When I joined him we exchanged pleasantries and began chatting. He told me how he had spent the day at an anime convention. He had dressed up for it and said with a smirk “my outfit was a little revealing, but I’ve got a good body so I figured I might as well show it off.” He proceeded to show me a picture on his phone. He was wearing black pants and a black half top, revealing his midriff. I wouldn’t consider 80 pounds for an adult of normal height to be “a good body,” but, of course, I did not say this. I opted for a more diplomatic, “no wonder you could feel the draft,” and asked what character it was. He told me and showed me an illustration of her and admitted he wanted something that would show off his hair which he said was his best feature. “It is nice,” I said.
When I ordered the shrimp tempura roll and a spicy crab roll, he told me, “good choice. Unfortunately, I can’t eat that. I have a gluten sensitivity.” Not celiac disease, mind you, a “gluten sensitivity” Apparently he discovered this himself when he got sick this summer and started eliminating foods from his diet and discovered that he felt better when he stopped eating gluten. You know, the way anyone with a subscription to Goop claims to discover that they have special dietary needs and decides to become even more high maintenance. I got a rundown of many of the things that have gluten in them that he “can’t eat.”
He talked about how he is a member of an orchestra/choir that only performs music from video games and how he has the lead tenor solo in an upcoming performance of the music from Something or Other 4. And about how his friends who had previously put on “Dr. Horrible’s Sing Along Blog” might do “Spamalot” next. This is because we had discussed this online and I had told him about my performance in Spamalot and what the play is about. He said, “Of course, I would want to play Arthur because it’s the lead.” I told him that Robin actually steals the show, but he insisted that he would still want to play Arthur since it’s top billing.
He talked about belonging to two different gyms and the various workouts he does. He asked if I did anything active and I told him that I run and dance, but quickly the conversation returned to him. At some point he asked what other activities I did. I said that currently I tend to spend extra time doing school things like volunteering to be a speech/debate judge or judging the science fair, but that I also write and have even been published. “I’ve had something published,” he chimed in. It was for a Dungeons and Dragons magazine.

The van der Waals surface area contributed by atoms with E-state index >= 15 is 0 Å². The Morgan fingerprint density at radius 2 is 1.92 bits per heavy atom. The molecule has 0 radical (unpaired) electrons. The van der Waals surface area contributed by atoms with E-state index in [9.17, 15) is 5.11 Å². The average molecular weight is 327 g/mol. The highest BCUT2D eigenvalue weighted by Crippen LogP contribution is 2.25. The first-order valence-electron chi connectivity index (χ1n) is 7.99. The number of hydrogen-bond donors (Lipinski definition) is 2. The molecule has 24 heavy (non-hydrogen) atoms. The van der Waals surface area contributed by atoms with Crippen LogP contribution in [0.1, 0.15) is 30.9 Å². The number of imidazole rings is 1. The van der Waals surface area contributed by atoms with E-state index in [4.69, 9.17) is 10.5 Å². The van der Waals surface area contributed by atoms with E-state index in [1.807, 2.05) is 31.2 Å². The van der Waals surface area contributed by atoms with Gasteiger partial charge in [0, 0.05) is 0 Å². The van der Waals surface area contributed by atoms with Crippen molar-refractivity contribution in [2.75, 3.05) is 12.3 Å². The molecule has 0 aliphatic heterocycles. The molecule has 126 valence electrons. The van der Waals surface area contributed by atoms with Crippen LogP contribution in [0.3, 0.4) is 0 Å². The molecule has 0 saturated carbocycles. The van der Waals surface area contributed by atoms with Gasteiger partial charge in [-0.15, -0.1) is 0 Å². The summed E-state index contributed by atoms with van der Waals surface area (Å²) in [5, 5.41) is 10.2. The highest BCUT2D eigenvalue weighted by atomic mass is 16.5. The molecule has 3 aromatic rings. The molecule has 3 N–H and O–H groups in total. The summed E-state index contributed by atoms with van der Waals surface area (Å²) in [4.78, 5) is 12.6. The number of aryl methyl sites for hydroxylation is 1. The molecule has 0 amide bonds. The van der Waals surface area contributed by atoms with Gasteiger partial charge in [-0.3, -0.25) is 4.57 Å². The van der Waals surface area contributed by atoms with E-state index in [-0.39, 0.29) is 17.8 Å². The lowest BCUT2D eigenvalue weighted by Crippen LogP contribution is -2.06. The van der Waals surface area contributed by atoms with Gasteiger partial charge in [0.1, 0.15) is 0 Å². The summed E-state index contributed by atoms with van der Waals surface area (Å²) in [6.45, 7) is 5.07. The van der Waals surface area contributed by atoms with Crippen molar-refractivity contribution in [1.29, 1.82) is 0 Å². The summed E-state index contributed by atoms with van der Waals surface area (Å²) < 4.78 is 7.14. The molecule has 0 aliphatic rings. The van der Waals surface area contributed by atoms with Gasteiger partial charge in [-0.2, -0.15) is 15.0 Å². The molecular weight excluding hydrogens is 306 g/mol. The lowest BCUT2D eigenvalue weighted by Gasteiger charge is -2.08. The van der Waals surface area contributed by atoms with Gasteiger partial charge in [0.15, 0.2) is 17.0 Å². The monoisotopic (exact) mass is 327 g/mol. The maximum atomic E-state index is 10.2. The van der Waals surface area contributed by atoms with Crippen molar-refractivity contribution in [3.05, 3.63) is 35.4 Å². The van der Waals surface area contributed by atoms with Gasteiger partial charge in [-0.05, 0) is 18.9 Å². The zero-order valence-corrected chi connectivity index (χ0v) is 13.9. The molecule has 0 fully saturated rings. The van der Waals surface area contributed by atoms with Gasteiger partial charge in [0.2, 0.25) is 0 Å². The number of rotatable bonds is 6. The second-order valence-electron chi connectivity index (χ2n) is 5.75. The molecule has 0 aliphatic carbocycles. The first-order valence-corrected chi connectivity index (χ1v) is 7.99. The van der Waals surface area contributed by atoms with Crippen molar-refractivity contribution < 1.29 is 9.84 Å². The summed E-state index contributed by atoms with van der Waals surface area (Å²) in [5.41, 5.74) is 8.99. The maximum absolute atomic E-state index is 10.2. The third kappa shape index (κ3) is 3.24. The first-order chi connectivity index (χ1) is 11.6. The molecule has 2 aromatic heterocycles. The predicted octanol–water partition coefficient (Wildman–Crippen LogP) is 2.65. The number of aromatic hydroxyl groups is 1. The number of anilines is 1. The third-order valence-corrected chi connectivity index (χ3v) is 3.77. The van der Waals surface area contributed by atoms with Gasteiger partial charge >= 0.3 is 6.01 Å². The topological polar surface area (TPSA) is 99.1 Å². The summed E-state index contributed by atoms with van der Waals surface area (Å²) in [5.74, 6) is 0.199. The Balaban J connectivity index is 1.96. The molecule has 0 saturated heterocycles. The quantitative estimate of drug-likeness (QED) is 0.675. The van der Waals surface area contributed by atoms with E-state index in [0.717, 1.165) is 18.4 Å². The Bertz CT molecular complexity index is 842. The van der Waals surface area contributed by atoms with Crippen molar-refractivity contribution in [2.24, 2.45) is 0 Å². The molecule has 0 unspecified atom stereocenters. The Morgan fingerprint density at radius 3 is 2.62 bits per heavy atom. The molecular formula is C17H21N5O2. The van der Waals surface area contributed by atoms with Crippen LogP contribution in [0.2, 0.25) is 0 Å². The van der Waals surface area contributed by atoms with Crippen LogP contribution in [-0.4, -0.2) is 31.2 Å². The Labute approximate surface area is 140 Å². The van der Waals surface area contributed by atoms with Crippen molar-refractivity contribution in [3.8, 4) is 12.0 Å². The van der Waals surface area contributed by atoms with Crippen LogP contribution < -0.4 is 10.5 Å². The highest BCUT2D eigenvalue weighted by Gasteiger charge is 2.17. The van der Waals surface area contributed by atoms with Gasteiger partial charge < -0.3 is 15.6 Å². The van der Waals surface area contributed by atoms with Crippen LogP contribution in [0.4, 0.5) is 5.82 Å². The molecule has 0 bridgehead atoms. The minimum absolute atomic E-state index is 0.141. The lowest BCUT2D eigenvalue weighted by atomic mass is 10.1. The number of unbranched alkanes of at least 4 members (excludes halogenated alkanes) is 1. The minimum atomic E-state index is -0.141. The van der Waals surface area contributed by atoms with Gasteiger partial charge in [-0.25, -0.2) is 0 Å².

He talked about how he envied his friends who got married right out of college. I said, “I feel that way too sometimes, but other times not so much.” He asked me to elaborate. “I think my friends who got married right out of college are probably sometimes envious of me too. I’ve traveled to some great places and I can get up and move across the country if I have to without worrying about how it will affect anyone else. It’s good to remember that the grass is always greener, you know?” But I don’t think he appreciated my Zen-like attitude on the subject.
He talked about how he’s starting a business as a real estate evaluator and drives a bus for Fairfax Schools as a part time job while he’s getting his business up and running. (I asked if he ever felt like Otto on The Simpsons. He doesn't watch The Simpsons.) He said, “I’m hoping that in six months or so I’ll be making $100,000 a year.” Am I wrong in finding his discussion of salary to be gauche? I might be a rarity in this, but a guy’s paycheck is way down the list of things I care about when dating. What a guy makes isn’t nearly as important as how he uses the money he has, which brings me to what happened next.
When the check came, I pulled out my credit card and offered to split it as a good woman does on a first date, to which the guy who asked for the date is supposed to say, “No, I’ve got this.” But he said, “yeah, let’s just split it.” First of all, on a first date, the person who asks for the date is supposed to pay. Even I, with my limited experience, know this. Some of my friends say that the guy pays on a first date regardless of who asked. I personally disagree with this, but either way, he should have paid. Second of all, he ordered more than me, so by splitting the check I actually paid for some of his share.
So I drove home, annoyed that I spent time curling my hair and fretting over shoe choice for what turned out to be an almost sitcom-worthy bad date and hoping that I could one day recoup my losses in the form of an entertaining chapter in my best-selling memoir.